In my new book, The War on You, I document how corporate and state elites use information, money, law, and psychology in an effort to control your thoughts and behaviours for their own ends. Most of the psychological warfare documented in the book is a result of living in a fragmented, for-profit culture over which the individual has little control.
In case these unconscious structures fail to keep people in their place, the military, secret services, governments, and corporations have developed an impressive array of deliberate mind-control technologies and behavioural analysis firms targeted towards the individual.
The US Central Intelligence Agency’s (CIA) mind control experiments, dating back to the 1950s, are well-known. Their MK-ULTRA experiments in sensory deprivation continue to be used on Guantánamo Bay captives. But until Ian Cobain’s book Cruel Britannia, few people knew that British psychologists had pioneered the use of sensory deprivation for mind control.
During WWII, Lord Swinton “pressed the Home Office for permission to open an MI5 interrogation centre,” codenamed Camp 020. Brightly lit for 24 hours, a resident doctor reportedly said that the Camp induced “mental atrophy and extreme loquacity” in its victims. A resident medical officer named Harold Dearden “dreamed up the regimes of starvation and of sleep and sensory deprivation.” The Camp was one of a number, including the MI19-run Combined Services Detailed Interrogation Centre, later renamed A19.
After the War, several individuals convened to share intelligence on mind control. They represented the Defence Research Policy Committee, the Joint Intelligence Bureau, the Canadian Defence Research Board, the CIA’s Research and Development Board, and the Psychology Unit at McGill University (Montreal). The latter was led by Donald Hebb.
The scientists referred to their psychological devastation techniques as “menticide.” Hebb subjected terrier puppies to prolonged isolation before trying it on consenting postgraduate students. The British and American governments and the CIA funded Hebb’s successors, including his former student Dr Maitland Baldwin. Baldwin found “that sensory deprivation would almost certainly cause irreparable psychological damage” in humans.
The CIA’s Kubark Counterintelligence Interrogation Manual (1963) was based on MK-ULTRA. One of the MK-ULTRA psychiatrists was McGill University’s Dr Ewen Cameron, a colleague of Hebb. Cameron “subjected hundreds of psychiatric patients to large doses of electroshock and total sensory isolation, and drugged them with LSD and PCP,” writes journalist Naomi Klein. In 1960, Cameron lectured to the Brooks Air Force Base, stating that sensory deprivation “produces the primary symptoms of schizophrenia.”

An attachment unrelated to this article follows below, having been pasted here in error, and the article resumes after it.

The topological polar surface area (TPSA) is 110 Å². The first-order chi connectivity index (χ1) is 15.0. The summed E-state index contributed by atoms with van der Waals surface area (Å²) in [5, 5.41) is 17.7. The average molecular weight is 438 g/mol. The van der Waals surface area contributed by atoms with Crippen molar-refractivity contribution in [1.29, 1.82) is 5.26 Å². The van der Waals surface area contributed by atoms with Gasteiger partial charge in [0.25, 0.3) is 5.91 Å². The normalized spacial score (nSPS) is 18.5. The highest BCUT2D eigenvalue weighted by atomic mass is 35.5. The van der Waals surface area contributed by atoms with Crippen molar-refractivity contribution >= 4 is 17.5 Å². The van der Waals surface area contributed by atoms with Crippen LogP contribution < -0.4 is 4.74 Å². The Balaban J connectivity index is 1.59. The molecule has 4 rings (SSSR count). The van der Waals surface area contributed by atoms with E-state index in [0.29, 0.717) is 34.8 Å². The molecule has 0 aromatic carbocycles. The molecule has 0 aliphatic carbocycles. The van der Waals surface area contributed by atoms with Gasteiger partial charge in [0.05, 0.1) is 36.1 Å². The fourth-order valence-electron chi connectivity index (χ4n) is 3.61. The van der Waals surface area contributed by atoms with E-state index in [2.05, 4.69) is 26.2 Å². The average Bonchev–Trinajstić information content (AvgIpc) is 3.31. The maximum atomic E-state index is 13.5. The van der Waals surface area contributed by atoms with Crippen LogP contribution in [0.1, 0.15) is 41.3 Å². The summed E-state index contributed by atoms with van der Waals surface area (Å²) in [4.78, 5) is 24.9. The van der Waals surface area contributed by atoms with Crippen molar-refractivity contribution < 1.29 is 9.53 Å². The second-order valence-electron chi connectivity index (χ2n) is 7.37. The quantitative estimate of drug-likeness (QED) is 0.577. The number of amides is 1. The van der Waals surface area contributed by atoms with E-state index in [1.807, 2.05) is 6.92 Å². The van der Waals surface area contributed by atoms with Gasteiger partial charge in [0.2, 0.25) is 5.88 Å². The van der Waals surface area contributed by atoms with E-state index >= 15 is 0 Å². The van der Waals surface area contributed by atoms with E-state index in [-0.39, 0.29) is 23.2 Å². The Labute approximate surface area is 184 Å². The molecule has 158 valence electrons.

Tulane University was allegedly involved in the operations, using the services of a state-hospital, as well as funding by a CIA front company called the Commonwealth Fund, to conduct research. The Washington Post reports that the “quest to turn humans into robot-like assassins via electrodes planted in their brains” led to a number of lawsuits, in which several ex-servicemen claim to have been unwitting human test subjects. Plaintiff Bruce Price claims that in 1966, he was ordered into a building full of lab animals in which he was strapped to a gurney. Price kept waking up with bruised arms and covered in blood. A later CT scan, obtained by Price’s lawyer, appears to show that he had been implanted with a mind control device.
Beyond Freedom & Dignity
In the 1950s, the psychologist B.F. Skinner utilised the Russian (and later Soviet) scientist Ivan Pavlov’s conditioning techniques to falsely argue that that is how human beings learn. Geneticists pointed out that the potential for knowledge actually comes from innate brain structures, not solely from repetitive learning. But Skinner was correct in that people can be conditioned, if the conditioning is maintained, to behave in certain ways and under certain conditions.
Skinner’s work culminated in the publication of his book Beyond Freedom and Dignity(1971), in which he argued that humanity should be scientifically controlled via a blend of Orwellian and Huxleyan social architecture designed to end both human freedom and dignity.
Skinner failed to persuade elites to impose a blanket control system. But such a system is gradually creeping in, based on these kinds of ideas. In his work on “nudging,” Barack Obama’s former advisor Cass Sunstein argues that, like rats in a maze, people should be given the illusion of choice in what he and co-authors call choice architecture. Conspiracy forums should be “cognitively infiltrated,” he says, and the supposed rationalism of the official line inserted into chat-rooms. More ominously, he says behavioural science teams should be expanded to control public opinion, for benign reasons, like “nudging” smokers to quit. However, since Brexit in the UK and the British government’s response to coronavirus, we’ve seen the darker sides of “nudging” techniques.
The Behavioural Insights Team (BIT) was founded by the UK’s Tory-Liberal coalition government in 2010. The Cabinet Office said: “The Behavioural Insights Team, often called the ‘Nudge Unit’, draws on insights from academic research in behavioural economics and psychology, to apply them to public policymaking.” The professed aims of the BIT may sound innocent enough: to use insights in human behaviour from the fields of neuroscience and cognitive psychology to influence behaviour (hence the “nudge”) in positive directions, such as helping people to eat more healthily, keep appointments, and pick up litter.